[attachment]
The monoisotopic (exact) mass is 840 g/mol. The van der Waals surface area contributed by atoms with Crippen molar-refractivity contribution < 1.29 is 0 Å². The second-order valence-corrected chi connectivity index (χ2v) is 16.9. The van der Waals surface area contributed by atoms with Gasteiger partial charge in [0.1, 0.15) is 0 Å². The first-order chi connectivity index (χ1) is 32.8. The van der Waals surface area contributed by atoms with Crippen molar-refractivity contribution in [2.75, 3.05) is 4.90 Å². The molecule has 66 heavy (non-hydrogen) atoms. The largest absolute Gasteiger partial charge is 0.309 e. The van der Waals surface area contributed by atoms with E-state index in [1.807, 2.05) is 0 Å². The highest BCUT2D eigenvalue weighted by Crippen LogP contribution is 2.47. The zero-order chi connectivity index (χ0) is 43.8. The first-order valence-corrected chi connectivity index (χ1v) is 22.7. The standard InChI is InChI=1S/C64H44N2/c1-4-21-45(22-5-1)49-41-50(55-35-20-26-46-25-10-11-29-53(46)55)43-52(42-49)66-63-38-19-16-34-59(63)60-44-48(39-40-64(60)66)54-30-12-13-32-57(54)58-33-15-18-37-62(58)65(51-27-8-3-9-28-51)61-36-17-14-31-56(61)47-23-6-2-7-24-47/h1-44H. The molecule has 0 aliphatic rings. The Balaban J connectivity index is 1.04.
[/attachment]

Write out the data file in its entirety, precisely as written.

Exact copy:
The monoisotopic (exact) mass is 840 g/mol. The van der Waals surface area contributed by atoms with Crippen molar-refractivity contribution < 1.29 is 0 Å². The second-order valence-corrected chi connectivity index (χ2v) is 16.9. The van der Waals surface area contributed by atoms with Gasteiger partial charge in [0.1, 0.15) is 0 Å². The first-order chi connectivity index (χ1) is 32.8. The van der Waals surface area contributed by atoms with Crippen molar-refractivity contribution in [2.75, 3.05) is 4.90 Å². The molecule has 66 heavy (non-hydrogen) atoms. The largest absolute Gasteiger partial charge is 0.309 e. The van der Waals surface area contributed by atoms with E-state index in [1.807, 2.05) is 0 Å². The highest BCUT2D eigenvalue weighted by Crippen LogP contribution is 2.47. The zero-order chi connectivity index (χ0) is 43.8. The first-order valence-corrected chi connectivity index (χ1v) is 22.7. The standard InChI is InChI=1S/C64H44N2/c1-4-21-45(22-5-1)49-41-50(55-35-20-26-46-25-10-11-29-53(46)55)43-52(42-49)66-63-38-19-16-34-59(63)60-44-48(39-40-64(60)66)54-30-12-13-32-57(54)58-33-15-18-37-62(58)65(51-27-8-3-9-28-51)61-36-17-14-31-56(61)47-23-6-2-7-24-47/h1-44H. The molecule has 0 aliphatic rings. The Balaban J connectivity index is 1.04.